Music makes us one

Back in what was left of 2008 I made a short diary entry about reflections on childhood – mainly on my own upbringing, where people who had a big impact on me at the time were now, and my own personal shortcomings that meant I did not take nearly as many opportunities in life that presented themselves. Then I heard something on the radio which I tried to write down as much of it as possible.

“Music brings us joy and love; music deepens feeling.

Music feeds our hearts and minds.

Music brings us healing.

Music can be so profound, but music can be fun.

Music quickens all our lives.

Music makes us one.”

It was only this evening that I found out that it was Sir Roger Norrington who spoke those words about classical music.

My experience of classical music was one that could have been exactly that. Could have been.

But it wasn’t. The exams culture saw to that. My secondary school saw to that. Violin lessons in preparing for exams killed off any of the enjoyment that I had previously got from primary school. Lessons were there to be endured, not enjoyed. The pieces had no feeling. They broke my heart and dulled my mind. They were so profoundly lacking in emotion. They made no contribution to my life in a positive sense. Music ceased to be fun. I had become separated from those who may have made music fun.

Music should have been a major part of me during those formative years. It wasn’t.

It took fourteen years before I was able to play a musical instrument and make some sort of an effort to get back into music. In 2006 I purchased a cheap viola that was going for less than £100 with the intention that at some stage in the future, I would take it up. It took TWO YEARS before I was able to overcome the emotional and mental barriers to pluck up the courage and search out an evening class or beginners’ orchestra to get the feel of what playing a musical instrument was like. This was at the Mary Ward Centre.

I remember that first lesson – shaking the viola like a leaf – I was that nervous. The bow was bouncing off the strings as if it were me on a trampoline. Yet the nerves were to settle. Fortunately the technique came back fairly quickly – though I never managed to relearn how to do vibrato. Burning the candle at both ends in what ultimately ended up being an expensive but soulless existence in the big smoke (London) meant that my attendance was more patchy than it should have been. Much as I loved the opportunity to get back into music at a place that was close to where my flat in London was, and much as I loved the concept of the Mary Ward Centre, I couldn’t help but feel that the place lacked the sort of “buzz” that I described in my blogpost “Giving them hope” of what I saw of London back in 2006 – a buzz that I wanted to be part of.

I did try similar classes elsewhere later on within reasonable travelling distance, but again didn’t find what I was looking for. The ones I did not try were the East London Late Starters Orchestra (ELLSO) and the Duxford Saturday Workshop (one for Cambridgeshire people) – the latter of which I’m pondering over for this autumn term. I hope one day I’ll find what I’m looking for in classical music, but I fear nothing will be able to make up for my “lost” years.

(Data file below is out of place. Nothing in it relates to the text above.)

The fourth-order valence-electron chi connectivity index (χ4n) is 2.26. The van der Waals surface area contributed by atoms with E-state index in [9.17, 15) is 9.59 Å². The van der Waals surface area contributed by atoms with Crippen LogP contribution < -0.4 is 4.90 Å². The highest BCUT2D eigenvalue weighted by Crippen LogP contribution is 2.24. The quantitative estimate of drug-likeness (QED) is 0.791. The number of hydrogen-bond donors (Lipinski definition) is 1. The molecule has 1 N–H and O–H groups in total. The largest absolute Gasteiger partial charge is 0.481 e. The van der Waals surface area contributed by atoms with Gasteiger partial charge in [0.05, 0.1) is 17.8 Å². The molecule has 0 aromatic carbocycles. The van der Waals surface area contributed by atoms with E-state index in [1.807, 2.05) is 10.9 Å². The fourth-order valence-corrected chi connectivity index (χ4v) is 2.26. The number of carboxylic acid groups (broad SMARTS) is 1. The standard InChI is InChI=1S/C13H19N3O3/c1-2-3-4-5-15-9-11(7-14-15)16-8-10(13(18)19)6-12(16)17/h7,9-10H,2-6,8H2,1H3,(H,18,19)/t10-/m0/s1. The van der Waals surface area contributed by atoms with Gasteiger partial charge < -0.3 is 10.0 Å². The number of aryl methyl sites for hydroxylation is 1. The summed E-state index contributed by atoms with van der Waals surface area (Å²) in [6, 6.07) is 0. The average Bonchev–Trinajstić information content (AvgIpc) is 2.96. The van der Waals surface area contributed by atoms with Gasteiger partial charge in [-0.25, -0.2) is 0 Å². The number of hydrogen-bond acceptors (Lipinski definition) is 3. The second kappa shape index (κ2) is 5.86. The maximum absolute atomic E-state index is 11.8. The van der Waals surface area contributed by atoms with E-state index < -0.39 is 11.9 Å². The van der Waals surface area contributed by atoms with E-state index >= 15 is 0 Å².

6 thoughts on “Music makes us one

  1. Reading this makes me glad that we just let our daughter have ‘cello lessons and drove her to local orchestra. No exams. She plays in College orchestra now, through choice. Hopefully she will retain her love of the instrument & music.

  2. Hello Puffles’ Bestest Buddy,

    I didn’t feel qualified to comment at first but reading theredpenny’s contribution confirmed what I suspected that you’d had a bad teaching experience. (And doesn’t this just extend to the whole of education… a source of a lot of our problems in society.)

    I always find it really sad when people have had a bad musical experience because music can bring so much joy. And it can amplify or soothe other emotions too.

    I honestly don’t think that exams per se are the problem. The exams, as I was prepared for them, were about making the performance lyrical – it should be a good thing! Of course I had times when I wasn’t enjoying the practice, but the results of making progress were satisfying and ensemble work (by which I mean anything from duo to symphony orchestra) made it feel worthwhile in the end – if you weren’t given that opportunity that’s a real shame.

    I hope you are enjoying the viola – I bet you are doing better than you think!

    1. Hmm, is it bad to start four consecutive paragraphs with the first person singular nominative personal pronoun? EGO!

    2. I agree with your comment about the targets. I just think that a good teacher can get the best out of a pupil in the more general sense as well as helping them to do their best in an exam. I certainly don’t know anything about teaching except that I was lucky to have some extremely good ones, and they weren’t just good at getting good results out of ready-made good “inputs” either.

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